A multi-call is a mechanism that allows multiple system calls to be performed on a single kernel crossing, thereby reducing the overall execution overhead. Multi-calls can be implemented as a kernel level stub that executes a sequence of system calls. At the application level, the multi-call interface resembles a standard system call and uses the same mechanism to perform the kernel boundary crossing, thereby retaining the desirable features of the system call abstraction. An ordered list of system calls to be executed is passed as a parameter to the multi-call. Each system call in the list is described by its system call number and parameters. Error behavior is preserved by generating the stub so that it returns control to the application level if an error is detected during execution of any of the constituent calls. Also, since the multi-call stub uses the original system call handlers, permissions and parameters are checked as in the original system call.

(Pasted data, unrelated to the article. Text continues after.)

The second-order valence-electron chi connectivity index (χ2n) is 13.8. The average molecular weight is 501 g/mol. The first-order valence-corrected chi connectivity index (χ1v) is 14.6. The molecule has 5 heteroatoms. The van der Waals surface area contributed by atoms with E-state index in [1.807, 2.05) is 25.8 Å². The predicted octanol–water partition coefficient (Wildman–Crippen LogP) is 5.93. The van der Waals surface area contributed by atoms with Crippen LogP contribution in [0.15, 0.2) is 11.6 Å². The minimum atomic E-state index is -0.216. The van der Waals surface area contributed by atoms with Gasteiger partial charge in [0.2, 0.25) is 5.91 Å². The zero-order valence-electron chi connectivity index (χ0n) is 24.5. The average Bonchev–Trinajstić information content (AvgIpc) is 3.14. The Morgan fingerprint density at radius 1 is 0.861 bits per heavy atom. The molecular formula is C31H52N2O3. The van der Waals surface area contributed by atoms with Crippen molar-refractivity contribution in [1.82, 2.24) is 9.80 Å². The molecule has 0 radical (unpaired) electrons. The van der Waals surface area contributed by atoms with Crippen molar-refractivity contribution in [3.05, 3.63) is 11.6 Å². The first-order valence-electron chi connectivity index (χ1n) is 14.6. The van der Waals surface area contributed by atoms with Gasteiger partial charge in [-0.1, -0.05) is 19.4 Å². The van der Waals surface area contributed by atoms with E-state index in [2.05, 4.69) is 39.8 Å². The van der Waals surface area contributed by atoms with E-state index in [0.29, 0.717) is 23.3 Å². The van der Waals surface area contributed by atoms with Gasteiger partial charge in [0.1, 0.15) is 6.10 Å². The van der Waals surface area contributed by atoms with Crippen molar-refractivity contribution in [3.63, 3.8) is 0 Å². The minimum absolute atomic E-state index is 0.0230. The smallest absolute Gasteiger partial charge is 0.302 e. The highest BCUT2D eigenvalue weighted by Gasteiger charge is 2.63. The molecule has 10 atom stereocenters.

Modifications to a program to replace a sequence of system calls by a multi-call are conceptually simple and can be done using a compiler without requiring changes to any other system component (e.g. the linker).